The Bullet Points
- Nevada’s Mountain West slate started off with a huge crowd taking advantage of a dirt cheap ticket promotion to watch the Pack dismantle San Jose State 80-55. In a game reminiscent of some of the old WAC beatdowns they used to dish out, Nevada’s balanced scoring, smothering defense and near-permanent residence on the boards methodically vivisected the Spartans. But the game was much more intense and emotional than the final score would suggest, and some of that came to a head when Josh Hall fell awkwardly to the base of the hoop after a foul, and had to be carried off the court on a stretcher. Diagnosed with a concussion and released from the hospital two days later, Hall’s absence became the second in a series of unlucky setbacks for the team, and it arguably played a small part in the team’s frustrating 77-76 loss at Fresno State. The Pack got worked over in the paint — outscored 50 to 16 in that area — by a team who hadn’t had a win over a top-200 RPI team all season long, but also couldn’t fix its turnover issues or get to the free throw line as often as they’re used to doing. It all added up to a woulda, coulda, shoulda kind of night, and an unceremonious end to the team’s seven-game winning streak.
- Although the Pack’s at-large profile is technically still chugging along, it took a hit roughly the size of Terrell Carter, the Bulldogs’ Sherman tank in basketball shorts. And on-court artillery aside, that ain’t good. Even with the Mountain West continuing to be more water than substance, you’re supposed to save your mulligan losses for places like San Diego and Albuquerque. Using one up in Fresno? That’s a bad look no matter how you angle it. And for the first time I can recall since he took the head coaching job, I have to put the team’s current predicament — if you can call it that, at the moment — on Muss. For all of the obvious good he has done and continues to do for Nevada basketball, his frequent use of scholarships on players who can’t play right away is deserving of some criticism. The Martin twins, Kendall Stephens and Hallice Cooke are all helplessly watching Nevada grit its way through another season with a thin bench. Even just one of them could’ve been swapped out for another freshman phenom to take some of the pressure off of Nevada's seven other currently healthy scholarship players. Marcus Marshall and Jordan Caroline did that same dance last year, and while both have turned out to be absolutely worth the wait, relying on transfers year after year who have to sit out gets harder to justify unless every one of them meets that same incredibly high standard. In the present, work on improving defense and taking better care of the ball, of course. But also consider recruiting tactics that don’t tie a hand behind your back when new challenges — injuries, suspensions and the like — inevitably arise.
- The setback at Save Mart, coupled with the team’s continued thin bench, has made their already bumpy second week of Mountain West play even bumpier. Wednesday night’s tangle with San Diego State, in particular, might have gone from “statement game” to “must-win rebound game.” And thanks to the Aztecs’ own surprising loss on Sunday, it’s safe to assume they’re going to be in a similarly desperate mindset. Throw in a follow-up trip to the Pit — another arena where Nevada has been heinous of late — and a 1-3 start to conference play is a disturbingly real possibility. Now the team’s focus shifts back to Lawlor Events Center, where the team is still unbeaten as of today. The Wolf Pack went 4-5 in conference road games last season, and any remaining hope they have for an at-large bid depends on two things: beating that mark, and holding serve at home. Three or more losses at Lawlor in conference play would all but end the Pack’s at-large chances. More than ever, home court advantage will determine who wins this league, and if a lackluster scene like the one in Fresno can make a difference, you can bet Lawlor is capable of having an even bigger impact. That’s the good news in the long term. The bad news in the short term is that Nevada’s current handicaps have the potential to end those postseason aspirations before January is out.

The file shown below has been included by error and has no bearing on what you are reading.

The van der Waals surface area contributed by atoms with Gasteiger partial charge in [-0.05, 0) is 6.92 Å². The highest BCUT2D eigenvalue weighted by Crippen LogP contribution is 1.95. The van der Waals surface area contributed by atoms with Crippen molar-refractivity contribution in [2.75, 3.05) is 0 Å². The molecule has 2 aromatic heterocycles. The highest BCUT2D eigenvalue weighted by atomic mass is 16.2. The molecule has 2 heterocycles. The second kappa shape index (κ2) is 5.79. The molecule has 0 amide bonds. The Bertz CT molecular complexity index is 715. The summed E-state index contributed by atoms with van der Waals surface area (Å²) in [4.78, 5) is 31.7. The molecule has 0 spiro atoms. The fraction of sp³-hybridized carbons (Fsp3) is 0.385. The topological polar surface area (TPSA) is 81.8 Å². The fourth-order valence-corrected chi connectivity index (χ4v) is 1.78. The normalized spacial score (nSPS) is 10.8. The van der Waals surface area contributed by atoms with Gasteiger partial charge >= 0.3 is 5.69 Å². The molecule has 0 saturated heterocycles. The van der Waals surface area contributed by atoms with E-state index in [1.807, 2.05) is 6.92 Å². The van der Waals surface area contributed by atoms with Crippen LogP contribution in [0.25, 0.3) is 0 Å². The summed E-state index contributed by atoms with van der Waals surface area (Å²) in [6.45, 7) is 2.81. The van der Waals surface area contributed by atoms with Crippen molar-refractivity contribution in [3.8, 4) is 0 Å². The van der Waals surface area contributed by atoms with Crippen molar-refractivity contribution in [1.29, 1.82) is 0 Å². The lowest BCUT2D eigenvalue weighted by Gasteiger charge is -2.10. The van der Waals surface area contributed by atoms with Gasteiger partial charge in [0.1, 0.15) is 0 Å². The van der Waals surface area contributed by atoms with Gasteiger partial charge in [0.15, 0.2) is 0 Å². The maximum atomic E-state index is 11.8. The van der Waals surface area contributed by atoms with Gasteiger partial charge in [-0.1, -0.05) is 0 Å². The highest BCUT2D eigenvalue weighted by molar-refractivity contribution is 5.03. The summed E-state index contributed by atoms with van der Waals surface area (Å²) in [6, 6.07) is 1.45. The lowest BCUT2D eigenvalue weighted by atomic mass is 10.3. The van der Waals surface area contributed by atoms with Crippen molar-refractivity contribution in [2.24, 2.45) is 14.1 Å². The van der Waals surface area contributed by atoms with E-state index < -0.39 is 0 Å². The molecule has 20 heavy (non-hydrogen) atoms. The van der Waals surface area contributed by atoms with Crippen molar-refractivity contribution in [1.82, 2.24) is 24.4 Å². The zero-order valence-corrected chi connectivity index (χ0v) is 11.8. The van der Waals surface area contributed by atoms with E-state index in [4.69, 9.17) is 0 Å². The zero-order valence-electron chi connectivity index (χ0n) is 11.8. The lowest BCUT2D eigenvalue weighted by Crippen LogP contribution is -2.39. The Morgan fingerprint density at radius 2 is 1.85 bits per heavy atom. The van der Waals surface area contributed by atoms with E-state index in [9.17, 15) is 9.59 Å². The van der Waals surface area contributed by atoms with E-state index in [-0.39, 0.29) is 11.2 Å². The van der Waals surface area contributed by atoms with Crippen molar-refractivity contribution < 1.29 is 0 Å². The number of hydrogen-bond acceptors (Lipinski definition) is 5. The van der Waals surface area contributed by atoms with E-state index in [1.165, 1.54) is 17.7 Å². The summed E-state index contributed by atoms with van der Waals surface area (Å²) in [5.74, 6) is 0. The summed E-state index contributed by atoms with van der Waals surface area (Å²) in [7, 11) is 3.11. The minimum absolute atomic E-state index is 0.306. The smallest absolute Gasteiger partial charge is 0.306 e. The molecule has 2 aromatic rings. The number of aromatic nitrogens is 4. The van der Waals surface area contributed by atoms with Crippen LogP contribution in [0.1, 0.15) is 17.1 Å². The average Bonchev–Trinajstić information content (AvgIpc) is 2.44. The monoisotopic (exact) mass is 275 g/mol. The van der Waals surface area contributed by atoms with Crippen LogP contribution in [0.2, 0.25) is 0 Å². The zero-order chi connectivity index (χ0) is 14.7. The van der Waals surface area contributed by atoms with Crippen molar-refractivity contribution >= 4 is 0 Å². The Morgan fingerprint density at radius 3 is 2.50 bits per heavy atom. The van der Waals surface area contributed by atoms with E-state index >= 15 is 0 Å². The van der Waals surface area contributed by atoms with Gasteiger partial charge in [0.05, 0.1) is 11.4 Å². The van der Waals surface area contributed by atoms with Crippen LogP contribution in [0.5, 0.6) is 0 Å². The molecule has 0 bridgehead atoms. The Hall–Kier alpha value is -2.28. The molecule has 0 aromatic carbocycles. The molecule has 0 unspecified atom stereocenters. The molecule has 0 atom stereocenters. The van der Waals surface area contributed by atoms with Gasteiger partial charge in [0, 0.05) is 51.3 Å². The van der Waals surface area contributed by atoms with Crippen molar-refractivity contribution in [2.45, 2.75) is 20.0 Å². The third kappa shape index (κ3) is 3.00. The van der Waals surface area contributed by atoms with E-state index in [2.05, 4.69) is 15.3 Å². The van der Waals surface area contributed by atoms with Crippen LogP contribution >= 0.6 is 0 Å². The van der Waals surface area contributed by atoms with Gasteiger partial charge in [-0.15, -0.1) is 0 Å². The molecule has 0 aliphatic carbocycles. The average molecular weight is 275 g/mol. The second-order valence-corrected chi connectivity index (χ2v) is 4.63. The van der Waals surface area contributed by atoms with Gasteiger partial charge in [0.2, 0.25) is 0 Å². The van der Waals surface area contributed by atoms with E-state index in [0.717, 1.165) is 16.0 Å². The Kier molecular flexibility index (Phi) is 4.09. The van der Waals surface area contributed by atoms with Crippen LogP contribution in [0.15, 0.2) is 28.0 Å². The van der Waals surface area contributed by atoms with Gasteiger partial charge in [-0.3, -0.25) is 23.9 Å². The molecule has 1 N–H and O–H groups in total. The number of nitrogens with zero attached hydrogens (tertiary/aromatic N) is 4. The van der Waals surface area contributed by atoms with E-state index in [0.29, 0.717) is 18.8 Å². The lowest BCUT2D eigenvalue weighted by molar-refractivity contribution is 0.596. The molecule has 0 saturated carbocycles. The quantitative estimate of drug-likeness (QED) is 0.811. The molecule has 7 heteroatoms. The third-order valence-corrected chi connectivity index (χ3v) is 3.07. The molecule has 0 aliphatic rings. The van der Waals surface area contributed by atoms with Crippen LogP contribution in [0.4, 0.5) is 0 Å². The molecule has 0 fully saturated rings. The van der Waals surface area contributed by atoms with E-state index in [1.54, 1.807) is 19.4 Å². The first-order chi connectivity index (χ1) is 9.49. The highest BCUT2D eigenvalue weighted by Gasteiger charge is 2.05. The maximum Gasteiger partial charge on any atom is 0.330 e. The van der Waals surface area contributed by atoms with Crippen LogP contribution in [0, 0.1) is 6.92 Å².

Mother Earth Cali Creamin’ Vanilla Cream Ale (Vista, California) ~ We’re dipping in to the San Diego beer scene once again for this week’s tilt with the Aztecs. Best described as the ale version of the classic American pale lager, cream ales are highly carbonated, easy-sipping beers with low hop and malt profiles. If you or a friend are new to craft beer, they can be a useful entry point. But as Mother Earth proves, that doesn’t necessarily mean they have to be bland or forgettable. Cali Creamin’ poured a clear, straw golden color with a pleasantly large, white head that smelled of vanilla and some cereal grains. The taste started with those same grains — a bit like corn flakes, to be honest — and gave way to just the right dollop of that same vanilla flavor. The medium-bodied, creamy taste finished nicely dry and crisp. Even though it had the feel of a homemade vanilla cream soda, it still wasn’t overly sweet, and that worked in its favor. It’s a classic lawnmower beer with appeal for beer snobs and novices alike. I give it four tipsy Wolfies out of five.
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